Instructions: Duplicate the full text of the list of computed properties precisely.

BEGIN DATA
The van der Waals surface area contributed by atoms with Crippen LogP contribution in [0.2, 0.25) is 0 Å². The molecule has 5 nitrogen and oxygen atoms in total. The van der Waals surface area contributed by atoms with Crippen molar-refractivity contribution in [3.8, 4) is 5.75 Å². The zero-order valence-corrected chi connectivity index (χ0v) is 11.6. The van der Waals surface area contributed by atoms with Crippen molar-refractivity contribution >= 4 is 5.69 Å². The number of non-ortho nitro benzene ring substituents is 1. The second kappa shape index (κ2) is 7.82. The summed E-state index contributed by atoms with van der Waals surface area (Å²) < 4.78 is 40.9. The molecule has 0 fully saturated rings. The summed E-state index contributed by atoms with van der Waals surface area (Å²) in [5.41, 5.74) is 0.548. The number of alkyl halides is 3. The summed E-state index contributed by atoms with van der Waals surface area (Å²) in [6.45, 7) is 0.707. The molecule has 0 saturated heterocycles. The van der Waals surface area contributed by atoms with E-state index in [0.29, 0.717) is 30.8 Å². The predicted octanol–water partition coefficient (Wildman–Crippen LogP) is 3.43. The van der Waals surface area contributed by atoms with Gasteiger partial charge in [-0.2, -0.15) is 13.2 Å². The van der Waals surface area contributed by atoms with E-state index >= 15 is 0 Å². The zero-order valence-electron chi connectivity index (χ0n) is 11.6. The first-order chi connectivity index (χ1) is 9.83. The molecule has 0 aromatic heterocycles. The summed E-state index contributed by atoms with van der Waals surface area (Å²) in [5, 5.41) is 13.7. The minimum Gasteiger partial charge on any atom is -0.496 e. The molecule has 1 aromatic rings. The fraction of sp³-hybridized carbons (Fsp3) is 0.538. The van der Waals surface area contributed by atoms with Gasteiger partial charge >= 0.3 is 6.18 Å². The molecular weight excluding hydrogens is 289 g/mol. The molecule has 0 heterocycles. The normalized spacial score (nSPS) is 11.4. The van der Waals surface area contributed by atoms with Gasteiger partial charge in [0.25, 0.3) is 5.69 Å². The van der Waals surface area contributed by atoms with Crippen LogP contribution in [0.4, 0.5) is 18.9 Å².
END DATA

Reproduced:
The van der Waals surface area contributed by atoms with Crippen LogP contribution in [0.2, 0.25) is 0 Å². The molecule has 5 nitrogen and oxygen atoms in total. The van der Waals surface area contributed by atoms with Crippen molar-refractivity contribution in [3.8, 4) is 5.75 Å². The zero-order valence-corrected chi connectivity index (χ0v) is 11.6. The van der Waals surface area contributed by atoms with Crippen molar-refractivity contribution >= 4 is 5.69 Å². The number of non-ortho nitro benzene ring substituents is 1. The second kappa shape index (κ2) is 7.82. The summed E-state index contributed by atoms with van der Waals surface area (Å²) < 4.78 is 40.9. The molecule has 0 fully saturated rings. The summed E-state index contributed by atoms with van der Waals surface area (Å²) in [5.41, 5.74) is 0.548. The number of alkyl halides is 3. The summed E-state index contributed by atoms with van der Waals surface area (Å²) in [6.45, 7) is 0.707. The molecule has 0 saturated heterocycles. The van der Waals surface area contributed by atoms with E-state index in [0.29, 0.717) is 30.8 Å². The predicted octanol–water partition coefficient (Wildman–Crippen LogP) is 3.43. The van der Waals surface area contributed by atoms with Gasteiger partial charge in [-0.2, -0.15) is 13.2 Å². The van der Waals surface area contributed by atoms with E-state index >= 15 is 0 Å². The zero-order valence-electron chi connectivity index (χ0n) is 11.6. The first-order chi connectivity index (χ1) is 9.83. The molecule has 0 aromatic heterocycles. The summed E-state index contributed by atoms with van der Waals surface area (Å²) in [5, 5.41) is 13.7. The minimum Gasteiger partial charge on any atom is -0.496 e. The molecule has 1 aromatic rings. The fraction of sp³-hybridized carbons (Fsp3) is 0.538. The van der Waals surface area contributed by atoms with Gasteiger partial charge >= 0.3 is 6.18 Å². The molecular weight excluding hydrogens is 289 g/mol. The molecule has 0 heterocycles. The normalized spacial score (nSPS) is 11.4. The van der Waals surface area contributed by atoms with Gasteiger partial charge in [0.25, 0.3) is 5.69 Å². The van der Waals surface area contributed by atoms with Crippen LogP contribution in [0.4, 0.5) is 18.9 Å².